7. #67
    Registered User rmitchell's Avatar
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    Quote Originally Posted by Furlough View Post
    Maybe the Harpers Ferry whitewater rafting businesses - River Riders or River and Trail Outfitters could be induced to give raft rides across the Potomac.

    The more I think about this the better I like it.


    My last section hike ended in Harpers Ferry. We finished a little early so toured the historic section of town and crossed the Potomac. So even though I've literally crossed that bridge I would like to start my next northbound section in May 2020 from Harpers Ferry. It would be cool to cross by boat if at all practical .

    However if necessary I suppose I will have to get shuttled to the east bank in order to continue north.

  8. #68

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    water crossing could be problematic bc of current. but interesting and challenging nonetheless!!

  9. #69

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    Quote Originally Posted by chknfngrs View Post
    water crossing could be problematic bc of current. but interesting and challenging nonetheless!!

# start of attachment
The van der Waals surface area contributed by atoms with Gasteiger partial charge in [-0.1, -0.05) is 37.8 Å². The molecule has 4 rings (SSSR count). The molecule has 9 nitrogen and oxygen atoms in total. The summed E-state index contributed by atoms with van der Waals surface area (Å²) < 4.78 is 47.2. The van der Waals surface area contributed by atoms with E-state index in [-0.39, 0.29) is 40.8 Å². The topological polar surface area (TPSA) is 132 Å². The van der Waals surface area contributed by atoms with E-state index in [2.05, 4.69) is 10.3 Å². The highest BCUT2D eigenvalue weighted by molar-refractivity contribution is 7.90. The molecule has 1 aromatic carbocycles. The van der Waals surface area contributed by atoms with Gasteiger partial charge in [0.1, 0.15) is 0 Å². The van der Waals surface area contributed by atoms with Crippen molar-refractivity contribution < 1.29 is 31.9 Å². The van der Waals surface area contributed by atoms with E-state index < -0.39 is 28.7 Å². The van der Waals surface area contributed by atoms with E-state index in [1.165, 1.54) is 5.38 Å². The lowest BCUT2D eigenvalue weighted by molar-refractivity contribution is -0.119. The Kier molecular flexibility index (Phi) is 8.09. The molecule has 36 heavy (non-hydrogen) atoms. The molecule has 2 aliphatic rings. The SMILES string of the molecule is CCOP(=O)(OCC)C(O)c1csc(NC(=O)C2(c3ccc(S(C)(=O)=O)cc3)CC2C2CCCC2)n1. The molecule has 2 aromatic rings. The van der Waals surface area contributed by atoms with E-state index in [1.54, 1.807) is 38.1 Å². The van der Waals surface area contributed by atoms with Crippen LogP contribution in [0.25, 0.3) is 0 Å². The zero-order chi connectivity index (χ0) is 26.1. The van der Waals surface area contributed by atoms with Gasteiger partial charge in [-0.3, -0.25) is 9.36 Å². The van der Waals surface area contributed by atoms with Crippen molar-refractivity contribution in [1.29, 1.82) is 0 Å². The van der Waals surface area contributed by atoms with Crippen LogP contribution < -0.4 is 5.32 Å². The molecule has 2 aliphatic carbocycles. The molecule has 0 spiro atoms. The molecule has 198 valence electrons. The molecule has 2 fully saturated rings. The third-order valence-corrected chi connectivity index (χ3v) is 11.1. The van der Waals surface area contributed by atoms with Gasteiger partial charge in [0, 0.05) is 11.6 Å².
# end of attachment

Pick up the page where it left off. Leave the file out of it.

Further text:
Yea, I was thinking the same thing. Especially in the spring. You'd end up way down stream. It looks like fun though, with the white water rapids and all. There must be rafting there in the spring already.

    I can't remember how the trail went through there in '89. I think the way it does (or did) now. But I would imagine in the 70's and 80, both hiker traffic and road traffic on 340 was a lot lighter then it is today.

    During the floods the year before, they used shuttles? Not sure that is a viable long term solution. I imagine those who's job it is to solve these types of problems are working to do so. Just have to wait to see what they come up with.
    The AT - It has it's ups and downs...

  10. #70

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    Everyone relax. ATC will figure something out. https://www.youtube.com/watch?v=_kNvcxwJVs4

  11. #71
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    Hopefully the walk bridge can be repaired. The ATC has done a great job removing road walks on the AT in Northern Va. There used to be a 1 mile road walk thru Linden and a longer road walk, off and on between Rt. 50 and Rt. 7 after Paris Va.

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    Quote Originally Posted by SkeeterPee View Post
    Not sure if this was posted. A "train" guy posted a youtube video of the damage. shows the cars, and bridge from the HF side. The bridge footage starts at about 5:22. Also has a lot of other info which is interesting.

    https://www.youtube.com/watch?v=wUh6...Pf_QIt0E0uCYHc